The above is partially anecdotal and partially a generalization of my own experience. What's important to understand, realization of Emptiness does not make you a superman, nothing like that. If anything, it makes you see very clearly, that in the grand scheme of things, you don't matter at all. And that must be the most sobering spiritual realization of them all.

Welcome to Mahayana!


Insight on emptiness make you aware of the illusory nature of the self. Which means it makes you aware that all forms are empty of a self and clinging to self(ego) is meaningless and only cause you suffering. Having glimpses of emptiness can bring you temporary calm, peace and joy. But it is temporary. After experiencing Nibbana many times-which is the absolute perfect, indescribeble state which brings you perfect peace and happiness during you experience it- you will also experience different types of amazing states of mind. At one point you experience a state of emptiness-which is an amazing state too-where you don't feel a body anymore(the body dissapears) and everything turns to black. All of the boundaries dissapear and every-thing dissapears and transforms to boundless formlessness/no-thingness. You become "no-thing" and everything. But it doesn't mean "nothing" but it means you don't have a form anymore. This is also an amazing and deeply calm state but it is not equal to the perfect peace and happiness of Nibbana. After experiencing this emptiness state few days later a person would start to disidentify from the core of subconscious mind which would eventually make a person free from the identification with the self completely and would make it possible for a person to have very deep peace of mind continously.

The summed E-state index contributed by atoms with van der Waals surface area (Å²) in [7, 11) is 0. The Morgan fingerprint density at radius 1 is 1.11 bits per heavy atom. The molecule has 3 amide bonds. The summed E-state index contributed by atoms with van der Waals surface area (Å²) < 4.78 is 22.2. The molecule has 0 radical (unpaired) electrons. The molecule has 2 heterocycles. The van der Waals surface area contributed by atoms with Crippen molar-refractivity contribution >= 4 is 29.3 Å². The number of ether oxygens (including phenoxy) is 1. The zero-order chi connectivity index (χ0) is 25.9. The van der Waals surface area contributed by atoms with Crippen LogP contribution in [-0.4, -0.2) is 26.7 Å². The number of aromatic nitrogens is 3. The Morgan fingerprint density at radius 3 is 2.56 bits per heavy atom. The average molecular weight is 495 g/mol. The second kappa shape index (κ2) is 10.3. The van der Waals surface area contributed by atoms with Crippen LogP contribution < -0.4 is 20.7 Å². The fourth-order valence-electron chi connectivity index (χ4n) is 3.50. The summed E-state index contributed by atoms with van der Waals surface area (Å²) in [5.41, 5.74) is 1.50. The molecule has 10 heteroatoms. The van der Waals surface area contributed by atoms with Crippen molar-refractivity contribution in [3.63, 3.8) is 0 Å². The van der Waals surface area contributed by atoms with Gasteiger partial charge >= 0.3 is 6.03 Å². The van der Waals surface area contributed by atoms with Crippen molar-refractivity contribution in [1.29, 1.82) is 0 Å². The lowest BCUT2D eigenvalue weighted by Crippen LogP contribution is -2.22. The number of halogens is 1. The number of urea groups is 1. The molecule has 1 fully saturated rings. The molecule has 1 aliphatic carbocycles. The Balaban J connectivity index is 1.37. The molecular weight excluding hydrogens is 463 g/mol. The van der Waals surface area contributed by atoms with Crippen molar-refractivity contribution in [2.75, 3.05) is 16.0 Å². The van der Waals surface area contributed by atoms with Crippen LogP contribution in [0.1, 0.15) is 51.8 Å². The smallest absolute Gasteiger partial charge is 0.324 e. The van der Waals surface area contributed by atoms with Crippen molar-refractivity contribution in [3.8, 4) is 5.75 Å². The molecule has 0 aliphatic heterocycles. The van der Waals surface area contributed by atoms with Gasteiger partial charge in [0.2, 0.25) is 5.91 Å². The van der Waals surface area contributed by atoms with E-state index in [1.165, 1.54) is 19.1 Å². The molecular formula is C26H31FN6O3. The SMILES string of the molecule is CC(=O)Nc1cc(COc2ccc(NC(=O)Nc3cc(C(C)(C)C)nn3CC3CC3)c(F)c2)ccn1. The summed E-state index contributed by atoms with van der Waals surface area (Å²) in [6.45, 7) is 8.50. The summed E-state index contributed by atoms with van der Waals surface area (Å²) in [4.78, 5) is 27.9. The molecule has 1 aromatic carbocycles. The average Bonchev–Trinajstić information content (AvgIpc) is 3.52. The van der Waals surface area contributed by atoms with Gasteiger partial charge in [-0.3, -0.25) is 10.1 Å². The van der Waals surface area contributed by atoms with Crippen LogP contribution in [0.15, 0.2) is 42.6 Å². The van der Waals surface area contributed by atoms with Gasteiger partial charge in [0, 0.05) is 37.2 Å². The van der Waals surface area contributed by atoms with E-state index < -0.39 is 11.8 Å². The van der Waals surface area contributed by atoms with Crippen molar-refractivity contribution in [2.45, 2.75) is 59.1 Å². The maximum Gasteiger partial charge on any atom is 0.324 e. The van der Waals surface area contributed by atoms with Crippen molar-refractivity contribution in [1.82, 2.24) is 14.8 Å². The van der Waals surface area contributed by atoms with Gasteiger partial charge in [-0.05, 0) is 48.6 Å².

The last realization of the emptiness that I described above is a signpost for a person that the ego is about to enter to a death process in just few days later. But only after the realization of Nibbana these things can be possible. Experiencing Nibbana many times makes it possible to enter to this "jhana"(I don't know the "number" of this jhana LOL but it is undoubtedly a jhana) that starts the process of the death of the core of the self or you can say the core of the subconscious mind.

But If you're a beginner meditator you don't need to think about all of this and you can have this understanding that having glimpses of emptiness is always possible and it brings you temporary calm and temporary understanding of the illusory nature of the self.